First, my knee isn’t properly aligning. It buckles inwards slightly when I move it. I suspected this right at the beginning of my recovery, watching it when I was doing leg presses at the gym, but I must have gotten used to it over the past two years because I thought it was now ok. With incorrect knee alignment comes pain when I run, difficulties in yoga and that lack of confidence and strength in my knee.
It also seems to have caused the screwed up paper noise when I crouch – more professionally known as crepitus – which is probably caused by my tendon/ligament catching on my knee bone. Nice.
The good news is, both the misaligned knee and crepitus can probably be fixed through the right combination of strengthening exercises.
But not until my bursitis has gone down. (Dr Google was right, btw.)
What next? For the next three weeks I’m on a routine of rest, which is already driving me insane. Then I’m off to China for a couple of weeks. There will inevitably be some pavement pounding and I’ll be visiting the Great Wall of China. But I’m no longer going to include the extensive hike I had planned in the Longji rice terraces (excuse me while I sulk for a bit). I’m hopeful that by the time I get back, I’ll be ready to start on the realignment and strengthening exercises. I’ll let you know.
The main point from this 2 year update (and my biggest lesson): if you’re still having trouble, go and see someone. Just because you’ve had ACL reconstruction doesn’t mean you necessarily have to put up with a bad knee.
2.5 years after ACL surgery
I’ve written a new post about the 15 things I would have done differently during my recovery? You can find find my latest post here.
3 years after ACL surgery
I’m still updating this post because my recovery is ongoing. I had a chat with a friend about this the other day. His question was: 3 years after surgery, surely everything is done now? My answer was yes. And no.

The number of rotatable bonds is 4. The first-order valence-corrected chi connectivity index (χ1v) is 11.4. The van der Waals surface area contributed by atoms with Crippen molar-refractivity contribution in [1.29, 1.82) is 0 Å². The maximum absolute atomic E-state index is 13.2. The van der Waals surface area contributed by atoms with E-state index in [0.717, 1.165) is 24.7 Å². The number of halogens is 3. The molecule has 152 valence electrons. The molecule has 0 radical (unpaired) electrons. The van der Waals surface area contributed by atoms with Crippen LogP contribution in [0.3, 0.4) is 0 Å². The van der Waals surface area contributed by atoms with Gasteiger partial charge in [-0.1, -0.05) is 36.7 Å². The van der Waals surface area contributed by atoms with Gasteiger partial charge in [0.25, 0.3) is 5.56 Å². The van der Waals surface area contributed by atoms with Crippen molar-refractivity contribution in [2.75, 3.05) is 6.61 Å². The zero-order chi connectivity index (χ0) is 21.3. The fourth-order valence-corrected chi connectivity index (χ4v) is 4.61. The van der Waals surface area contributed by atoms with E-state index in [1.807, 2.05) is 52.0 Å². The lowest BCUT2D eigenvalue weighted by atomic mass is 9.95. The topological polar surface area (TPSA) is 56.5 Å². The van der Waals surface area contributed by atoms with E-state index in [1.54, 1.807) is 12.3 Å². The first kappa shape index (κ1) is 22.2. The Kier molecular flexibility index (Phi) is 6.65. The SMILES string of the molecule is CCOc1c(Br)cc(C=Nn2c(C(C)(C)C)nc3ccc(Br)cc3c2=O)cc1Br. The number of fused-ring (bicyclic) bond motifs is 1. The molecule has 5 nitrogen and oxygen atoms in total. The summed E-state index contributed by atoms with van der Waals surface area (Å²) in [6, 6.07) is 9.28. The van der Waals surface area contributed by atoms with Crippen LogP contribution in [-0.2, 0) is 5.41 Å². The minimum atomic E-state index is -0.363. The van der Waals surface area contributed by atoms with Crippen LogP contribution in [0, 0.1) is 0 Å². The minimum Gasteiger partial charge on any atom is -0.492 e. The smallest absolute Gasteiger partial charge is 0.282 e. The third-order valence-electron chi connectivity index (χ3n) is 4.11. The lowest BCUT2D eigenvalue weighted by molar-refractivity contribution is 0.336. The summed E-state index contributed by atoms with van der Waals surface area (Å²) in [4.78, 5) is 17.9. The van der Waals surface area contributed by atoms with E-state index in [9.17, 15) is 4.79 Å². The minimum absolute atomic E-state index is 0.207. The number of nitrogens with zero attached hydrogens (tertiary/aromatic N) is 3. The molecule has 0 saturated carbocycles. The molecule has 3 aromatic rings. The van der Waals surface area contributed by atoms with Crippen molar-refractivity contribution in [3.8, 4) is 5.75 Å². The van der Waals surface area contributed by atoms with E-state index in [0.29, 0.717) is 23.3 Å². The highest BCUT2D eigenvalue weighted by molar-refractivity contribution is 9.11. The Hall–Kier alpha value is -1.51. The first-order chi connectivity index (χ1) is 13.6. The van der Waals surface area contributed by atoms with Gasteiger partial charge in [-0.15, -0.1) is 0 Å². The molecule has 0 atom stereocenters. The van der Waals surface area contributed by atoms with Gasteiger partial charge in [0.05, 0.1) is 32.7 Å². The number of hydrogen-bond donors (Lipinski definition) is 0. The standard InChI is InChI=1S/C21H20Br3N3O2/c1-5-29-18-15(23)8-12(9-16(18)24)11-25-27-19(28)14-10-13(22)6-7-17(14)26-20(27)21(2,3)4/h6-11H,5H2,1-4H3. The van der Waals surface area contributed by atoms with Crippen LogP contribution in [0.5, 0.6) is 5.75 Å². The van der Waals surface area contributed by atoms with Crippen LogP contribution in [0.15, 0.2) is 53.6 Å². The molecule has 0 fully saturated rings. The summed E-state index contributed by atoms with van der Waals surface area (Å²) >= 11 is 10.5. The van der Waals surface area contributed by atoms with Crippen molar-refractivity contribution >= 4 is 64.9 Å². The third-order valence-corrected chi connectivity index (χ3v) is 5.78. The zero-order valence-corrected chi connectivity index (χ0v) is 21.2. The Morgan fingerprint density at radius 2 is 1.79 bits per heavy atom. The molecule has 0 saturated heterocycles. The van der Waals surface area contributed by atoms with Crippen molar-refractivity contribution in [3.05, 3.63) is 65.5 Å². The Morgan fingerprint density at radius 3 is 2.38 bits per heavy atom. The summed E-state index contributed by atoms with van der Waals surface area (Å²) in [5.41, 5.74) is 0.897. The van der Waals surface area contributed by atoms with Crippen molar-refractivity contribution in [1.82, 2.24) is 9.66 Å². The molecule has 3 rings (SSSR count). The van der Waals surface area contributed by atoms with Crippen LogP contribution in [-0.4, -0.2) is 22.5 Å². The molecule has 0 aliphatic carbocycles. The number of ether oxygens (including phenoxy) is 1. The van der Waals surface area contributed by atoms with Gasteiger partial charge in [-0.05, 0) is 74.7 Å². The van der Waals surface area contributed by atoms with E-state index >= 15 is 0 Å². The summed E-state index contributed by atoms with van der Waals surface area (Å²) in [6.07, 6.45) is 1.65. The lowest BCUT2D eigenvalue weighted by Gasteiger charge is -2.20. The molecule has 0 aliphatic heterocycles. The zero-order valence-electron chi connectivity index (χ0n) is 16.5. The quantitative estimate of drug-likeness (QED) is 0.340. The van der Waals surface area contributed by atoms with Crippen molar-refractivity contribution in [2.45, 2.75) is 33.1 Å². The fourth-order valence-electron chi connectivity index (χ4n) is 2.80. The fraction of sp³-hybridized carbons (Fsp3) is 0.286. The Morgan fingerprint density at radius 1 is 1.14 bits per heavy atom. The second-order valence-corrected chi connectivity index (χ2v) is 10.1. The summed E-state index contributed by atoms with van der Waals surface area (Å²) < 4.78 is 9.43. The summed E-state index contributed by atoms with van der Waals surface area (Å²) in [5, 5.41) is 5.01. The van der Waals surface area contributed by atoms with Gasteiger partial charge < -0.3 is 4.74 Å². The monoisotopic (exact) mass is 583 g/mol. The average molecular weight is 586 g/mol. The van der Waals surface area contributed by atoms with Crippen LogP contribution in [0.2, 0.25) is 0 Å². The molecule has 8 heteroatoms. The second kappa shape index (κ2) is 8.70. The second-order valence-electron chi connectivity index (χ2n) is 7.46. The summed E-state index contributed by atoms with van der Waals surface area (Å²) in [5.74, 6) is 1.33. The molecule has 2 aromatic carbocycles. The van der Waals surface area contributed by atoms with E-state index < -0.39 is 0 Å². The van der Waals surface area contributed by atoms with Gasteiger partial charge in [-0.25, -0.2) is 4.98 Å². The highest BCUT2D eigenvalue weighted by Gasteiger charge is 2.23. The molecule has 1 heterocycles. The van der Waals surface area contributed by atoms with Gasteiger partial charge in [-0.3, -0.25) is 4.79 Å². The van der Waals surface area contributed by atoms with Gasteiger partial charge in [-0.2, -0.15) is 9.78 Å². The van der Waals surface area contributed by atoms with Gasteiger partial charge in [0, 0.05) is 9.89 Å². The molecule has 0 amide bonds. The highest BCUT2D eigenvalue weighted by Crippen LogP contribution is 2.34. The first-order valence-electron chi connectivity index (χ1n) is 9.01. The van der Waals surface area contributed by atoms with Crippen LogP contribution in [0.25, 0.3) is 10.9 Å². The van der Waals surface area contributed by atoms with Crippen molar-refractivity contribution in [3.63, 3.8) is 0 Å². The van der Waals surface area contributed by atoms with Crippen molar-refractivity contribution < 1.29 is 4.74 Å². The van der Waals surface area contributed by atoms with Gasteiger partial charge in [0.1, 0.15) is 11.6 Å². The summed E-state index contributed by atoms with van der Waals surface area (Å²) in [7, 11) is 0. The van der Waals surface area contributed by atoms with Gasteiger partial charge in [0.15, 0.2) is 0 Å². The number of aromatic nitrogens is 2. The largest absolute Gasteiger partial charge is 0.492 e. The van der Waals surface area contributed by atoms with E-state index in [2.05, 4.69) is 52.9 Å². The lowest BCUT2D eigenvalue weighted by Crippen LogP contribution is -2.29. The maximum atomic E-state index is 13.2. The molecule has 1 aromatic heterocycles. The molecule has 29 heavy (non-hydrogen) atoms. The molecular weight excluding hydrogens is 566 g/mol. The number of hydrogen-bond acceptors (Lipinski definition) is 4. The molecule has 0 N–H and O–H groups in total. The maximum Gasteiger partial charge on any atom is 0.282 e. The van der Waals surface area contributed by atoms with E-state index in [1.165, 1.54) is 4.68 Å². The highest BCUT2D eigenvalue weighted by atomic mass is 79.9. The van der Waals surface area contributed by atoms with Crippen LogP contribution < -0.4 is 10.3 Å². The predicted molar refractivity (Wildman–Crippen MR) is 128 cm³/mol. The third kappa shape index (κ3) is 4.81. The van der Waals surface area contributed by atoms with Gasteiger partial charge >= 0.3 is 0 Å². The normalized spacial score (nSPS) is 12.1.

Within a year I’d say I was 80% recovered. It was enough to work in an office and go to the gym, for sure. However, I wasn’t prepared to let go of the remaining 20% recovery. Call me a perfectionist (you won’t be the first) – I wanted to get fully back into every yoga posture I’d ever done, even the kneeling poses, and push my practice deeper. I wanted to do more than just go the gym. For those reasons, I pushed and persisted and I got results.
By year 3 my legs were stronger than they were pre-surgery. My running was coming along, entirely pain free and I was deeper into my yoga practice than I’ve ever been.
I achieved all of this by getting an amazing physiotherapist who I met every 6 weeks and who tailored my physio exercises according to which specific muscles were strong and weak (quads, hamstrings and glutes). She got great long-term results by forcing me to slow the f&ck down with my running and how fast I’d been escalating my distance. I did my exercises 3 times a week. I was so diligent that I recall lying down in my hotel room in Milan, my head next to the toilet so I could use the bed base to do my elevated bridge exercises.
But then things kind of fell apart. Just after my 3 year ACL anniversary (anyone else not celebrate this?), I got dengue fever and it wiped me out. Two months on, I’m still recovering my day to day strength and my physio program has promptly fallen apart. It doesn’t help that I’m on an extended trip in Central America and I’m struggle to do my physio work (finding the space and motivation are a challenge). I feel like this steps forwards, steps back approach has happened a lot during my ACL recover but what I’ve taken away from the last year of hard work is that almost 100% recovery can be achieved (at least for me) with the right guidance, dedication and work.
If you are struggling, I’d recommend starting by finding a physio who works for you.
A reminder of the things I found most useful during my recovery
So, that’s been my ACL repair surgery recovery experience. Have you have an ACL repair? Did you have a different experience? Let me know in the comments below. Also, happy to answer questions if there’s something I haven’t covered.
Found this guide to ACL surgery useful? Share it on Pinterest…
So, that’s been my ACL repair surgery experience. Have you have an ACL repair? Did you have a different experience? Let me know in the comments below. Also, happy to answer questions if there’s something I haven’t covered.
The comments below, links and my replies
It’s so wonderful seeing all the comments and how everybody is sharing their experience and helping each other out. I will reply to all comments but please forgive me if there is a bit of a delay – as you can see, there is a lot and replying can take me a bit of time. I’ve also had a few people try to leave links to their own websites. Some are probably legitimate, some are from people in the health biz. Because I can’t verify what’s at the end of the links, I’m afraid I won’t be publishing. Apologies if yours is one of the legit ones.